Tag: Tatra Mountains

Tag: Tatra Mountains

Rock climbing in Poland


Mid Grade Rock Climbing

Just 2.5 hours away from Krakow with some of the best dentists and dental clinics in Poland, you will find the Tatras; which provide excellent opportunities for climbing in Poland. For those of you coming to Poland for dental treatment who also enjoy the great outdoors and activities such as skiing, climbing & hiking, Tatra is the perfect destination.

Zakopane

One of the most popular locations in Poland to rock climb is Zakopane in the Tatra Moutains. Every year, climbers from all over the world arrive at Zakopane and take on the many climbs available.

Morskie Oko

Many climbers take the 10 km cart ride to Morskie Oko which is a beautiful lake located in the Hight Tatras at around 1395 m. The horse and cart journey is very scenic and follows a beautiful stream called Rybi Potok. On arrival at Morskie Oko, you can choose to be accommodated in a chalet with food and beds for the night.

Czarny Staw

In the winter, the lake freezes and you can walk across it to climb the trail at the other side of the lake to Czarny Staw. This leads to another lake some 200 meters above Morskie Oko. From Czarny Staw one can walk around the lake to begin the accent of Rysy which is the highest mountain in Poland at 2499 m. The average climb time is around 4 hours.

The climbing around here tends to be in the higher grades, and to get the most out of the area you should be comfortably operating at UIAA VI or above.

Challenging Climbs

The most difficult mountain to climb in the area is Mieguszowiecki Szczyt at 2409 m and this climb is described as challenging even for experienced climbers.

Morskie Oko is the starting point for mountaineering climbs. As the mountains are all within view. One follows the trails and then climbs the mountain they choose. It is usually a four to six hour climb up any mountain and the same time descending. Winter climbing is harsh as the wind is strong on top of the mountains. Climbers bring crampons and ice axes. Snow can be two to three feet deep, or up to one meter. You must be watchful of avalanches.

Other climbs include Mnich, 2069 m and Cubryna, 2323 m.

From Zakopane you can see Giewont, the sleeping knight. You can hike to Giewont in about two to three hours. There is a small chalet which serves food about half way to Giewont. The climb is not that difficult and is ideal for beginners.

Weather

Weather can change fast in the mountains and it has been known to snow in June. Lightning can also be a problem in the summer. Most climbers start climbing early in the morning. From the tops of the mountains, you can see most of the High Tatras on a clear day.


Zakopane


The Winter Capital of Poland

Zakopane is a town in southern Poland. The location is informally known as “the Winter Capital of Poland,” and lies in the southern part of the Podhale region at the foot of the Tatra Mountains, the only alpine mountain range in the Carpathian Mountains.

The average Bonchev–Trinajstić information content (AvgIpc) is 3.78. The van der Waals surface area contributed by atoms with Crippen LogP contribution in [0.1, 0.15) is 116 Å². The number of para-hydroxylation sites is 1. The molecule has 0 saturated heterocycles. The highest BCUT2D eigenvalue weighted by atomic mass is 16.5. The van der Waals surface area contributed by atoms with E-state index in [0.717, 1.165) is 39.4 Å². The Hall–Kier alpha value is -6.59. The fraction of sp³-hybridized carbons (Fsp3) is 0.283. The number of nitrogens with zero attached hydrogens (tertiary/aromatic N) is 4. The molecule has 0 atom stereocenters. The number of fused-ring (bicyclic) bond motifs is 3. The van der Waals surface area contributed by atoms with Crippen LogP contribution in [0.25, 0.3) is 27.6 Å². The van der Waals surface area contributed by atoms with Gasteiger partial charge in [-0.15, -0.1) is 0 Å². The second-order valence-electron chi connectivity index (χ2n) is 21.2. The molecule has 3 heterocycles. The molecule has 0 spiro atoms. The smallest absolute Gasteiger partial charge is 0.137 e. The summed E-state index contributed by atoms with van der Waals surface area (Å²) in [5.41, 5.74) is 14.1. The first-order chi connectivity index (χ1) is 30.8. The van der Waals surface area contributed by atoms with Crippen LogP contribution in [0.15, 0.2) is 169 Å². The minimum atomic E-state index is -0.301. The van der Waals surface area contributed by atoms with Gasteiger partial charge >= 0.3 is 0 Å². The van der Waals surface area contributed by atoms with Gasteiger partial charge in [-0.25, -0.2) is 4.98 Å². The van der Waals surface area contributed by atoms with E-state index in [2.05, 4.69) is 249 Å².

The town is located in southern Poland near the Slovak border. It can be reached by train or bus from Krakow, which is about two and a half hours away.

It lies in a large valley between the Tatra Mountains and Gubałówka Hill. It is the most important Polish center of mountaineering and skiing, and is visited annually by some three million tourists. The most important alpine skiing locations are Kasprowy Wierch, Nosal and Gubałówka Hill.

It also has the highest elevation (800-1,000 m) of any town in Poland. The central point of the town is at the junction of Krupówki and Kościuszko Streets.

Championships

Zakopane hosted the Nordic World Ski Championships in 1929, 1939, and 1962; the winter Universiades in 1956, 1993, and 2001; the biathlon World Championship; several ski jumping world cups; and several Nordic combined, Nordic and Alpine European Cups. It hosted the Alpine World Ski Championships in 1939, the first outside the Alps and the last official world championships prior to World War II.

The town recently made unsuccessful bids to host the 2006 Winter Olympics and the 2011 and 2013 Alpine World Ski Championships.

Climbing, Skiing & Hiking

Climbers from all over Europe travel to Zakopane to climb in the High Tatras and thousands of people arrive in Zakopane to go skiing in the winter, especially around Christmas and in February.

Zakopane has many hiking trails and ski slopes. This makes Zakopane a tourism mecca for all seasons. The downtown bustles with outdoor wear shops and ski rental stores. Tourists come here in large numbers in summer and during the Christmas and New Year Season.


Tatra Mountains


The Tatras

The Tatra Mountains, Tatras or Tatra, constitute a mountain range which forms a natural border between Slovakia and Poland. They occupy an area of 750 km², the major part (600 km²) of which lies in Slovakia. The highest mountain is Gerlach at 2,655 m, located in Slovakia just north of Poprad. The north-western peak of Rysy (2,499 m) is the highest Polish mountain.

Alpine Landscape in Poland

The Tatras are the highest mountain range in the Carpathian Mountains. Although considerably smaller than the Alps, they are classified as having an alpine landscape. Their high mountain character, combined with great accessibility, makes them popular with tourists and scientists.